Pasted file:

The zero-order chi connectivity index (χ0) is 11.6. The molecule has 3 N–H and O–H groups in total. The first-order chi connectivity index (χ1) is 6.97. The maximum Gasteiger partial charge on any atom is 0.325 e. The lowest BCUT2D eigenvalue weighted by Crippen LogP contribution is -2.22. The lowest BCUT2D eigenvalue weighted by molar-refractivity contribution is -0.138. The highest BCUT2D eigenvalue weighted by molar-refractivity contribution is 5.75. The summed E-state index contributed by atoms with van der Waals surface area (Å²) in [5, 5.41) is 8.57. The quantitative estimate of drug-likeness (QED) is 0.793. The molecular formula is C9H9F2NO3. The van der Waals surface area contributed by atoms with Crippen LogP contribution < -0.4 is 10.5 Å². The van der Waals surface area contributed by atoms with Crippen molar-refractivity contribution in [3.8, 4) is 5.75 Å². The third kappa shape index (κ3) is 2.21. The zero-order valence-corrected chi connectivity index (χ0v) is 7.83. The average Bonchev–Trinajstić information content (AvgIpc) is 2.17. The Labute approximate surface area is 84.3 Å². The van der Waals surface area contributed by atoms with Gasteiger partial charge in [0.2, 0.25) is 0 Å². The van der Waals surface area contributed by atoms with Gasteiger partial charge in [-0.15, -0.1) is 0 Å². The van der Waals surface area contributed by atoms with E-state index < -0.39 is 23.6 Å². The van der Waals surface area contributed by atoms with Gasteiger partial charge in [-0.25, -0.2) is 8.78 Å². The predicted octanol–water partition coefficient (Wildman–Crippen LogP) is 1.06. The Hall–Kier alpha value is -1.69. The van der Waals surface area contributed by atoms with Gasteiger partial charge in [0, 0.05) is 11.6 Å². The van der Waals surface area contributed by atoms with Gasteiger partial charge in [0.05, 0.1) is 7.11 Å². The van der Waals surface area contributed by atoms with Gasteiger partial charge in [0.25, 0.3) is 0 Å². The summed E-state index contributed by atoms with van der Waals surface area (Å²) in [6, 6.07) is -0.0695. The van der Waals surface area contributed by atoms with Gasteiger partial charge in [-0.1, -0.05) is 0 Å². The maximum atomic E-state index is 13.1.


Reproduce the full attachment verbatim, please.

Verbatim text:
The zero-order chi connectivity index (χ0) is 11.6. The molecule has 3 N–H and O–H groups in total. The first-order chi connectivity index (χ1) is 6.97. The maximum Gasteiger partial charge on any atom is 0.325 e. The lowest BCUT2D eigenvalue weighted by Crippen LogP contribution is -2.22. The lowest BCUT2D eigenvalue weighted by molar-refractivity contribution is -0.138. The highest BCUT2D eigenvalue weighted by molar-refractivity contribution is 5.75. The summed E-state index contributed by atoms with van der Waals surface area (Å²) in [5, 5.41) is 8.57. The quantitative estimate of drug-likeness (QED) is 0.793. The molecular formula is C9H9F2NO3. The van der Waals surface area contributed by atoms with Crippen LogP contribution < -0.4 is 10.5 Å². The van der Waals surface area contributed by atoms with Crippen molar-refractivity contribution in [3.8, 4) is 5.75 Å². The third kappa shape index (κ3) is 2.21. The zero-order valence-corrected chi connectivity index (χ0v) is 7.83. The average Bonchev–Trinajstić information content (AvgIpc) is 2.17. The Labute approximate surface area is 84.3 Å². The van der Waals surface area contributed by atoms with Gasteiger partial charge in [0.2, 0.25) is 0 Å². The van der Waals surface area contributed by atoms with Gasteiger partial charge in [-0.15, -0.1) is 0 Å². The van der Waals surface area contributed by atoms with E-state index < -0.39 is 23.6 Å². The van der Waals surface area contributed by atoms with Gasteiger partial charge in [-0.25, -0.2) is 8.78 Å². The predicted octanol–water partition coefficient (Wildman–Crippen LogP) is 1.06. The Hall–Kier alpha value is -1.69. The van der Waals surface area contributed by atoms with Gasteiger partial charge in [0, 0.05) is 11.6 Å². The van der Waals surface area contributed by atoms with Gasteiger partial charge in [0.05, 0.1) is 7.11 Å². The van der Waals surface area contributed by atoms with Gasteiger partial charge in [0.25, 0.3) is 0 Å². The summed E-state index contributed by atoms with van der Waals surface area (Å²) in [6, 6.07) is -0.0695. The van der Waals surface area contributed by atoms with Gasteiger partial charge in [-0.1, -0.05) is 0 Å². The maximum atomic E-state index is 13.1.